The Underground Railroad in Cincinnati

The history of the Underground Railroad is rich with stories of people who helped blacks escape slavery in the south to freedom in the northern states, Florida, Mexico, and most often, Canada.

Because the possibility of discovery and the penalties for helping fugitive slaves were so great, much of the activity of the Underground Railroad is unknown. Many of the stories we have today are available only through the oral history of a family or location. Many of these stories have been written down, collected and published. However, first-person, written accounts are rare.

What is known is that fugitive slaves were helped along their journey by courageous people - men and women, black and white, free and fugitive - in a loosely connected network of safe houses known as the "Underground Railroad." Others voiced their opinions and beliefs by publishing newspapers, speaking at assemblies or in churches, or giving money to the cause.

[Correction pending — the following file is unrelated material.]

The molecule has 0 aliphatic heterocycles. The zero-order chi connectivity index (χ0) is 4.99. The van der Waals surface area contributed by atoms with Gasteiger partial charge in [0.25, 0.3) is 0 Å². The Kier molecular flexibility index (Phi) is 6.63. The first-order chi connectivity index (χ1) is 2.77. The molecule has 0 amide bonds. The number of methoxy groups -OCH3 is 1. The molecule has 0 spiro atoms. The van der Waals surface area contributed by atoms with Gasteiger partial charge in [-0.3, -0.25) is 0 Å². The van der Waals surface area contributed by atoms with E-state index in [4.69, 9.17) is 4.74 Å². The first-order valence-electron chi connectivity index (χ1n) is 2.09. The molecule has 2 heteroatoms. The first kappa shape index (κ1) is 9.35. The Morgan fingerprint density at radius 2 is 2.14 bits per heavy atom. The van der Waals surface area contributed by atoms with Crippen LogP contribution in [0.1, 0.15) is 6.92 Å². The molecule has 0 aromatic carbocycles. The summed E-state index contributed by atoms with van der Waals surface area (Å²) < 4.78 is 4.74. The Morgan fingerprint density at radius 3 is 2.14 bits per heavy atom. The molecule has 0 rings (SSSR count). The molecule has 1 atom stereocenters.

Discover the secrets of the Underground Railroad.

Some vocabulary words you'll need to know:
  • Abolitionist: Some who felt slavery was wrong and worked to end, or abolish, it
  • Fugitive: an escaping slave
  • Network: a system of connected lines, tracks or people
  • Underground: secret

Here's a worksheet you can use to gather your information:

Use the links on the left to find information about the Underground Railroad.

Enjoy your journey!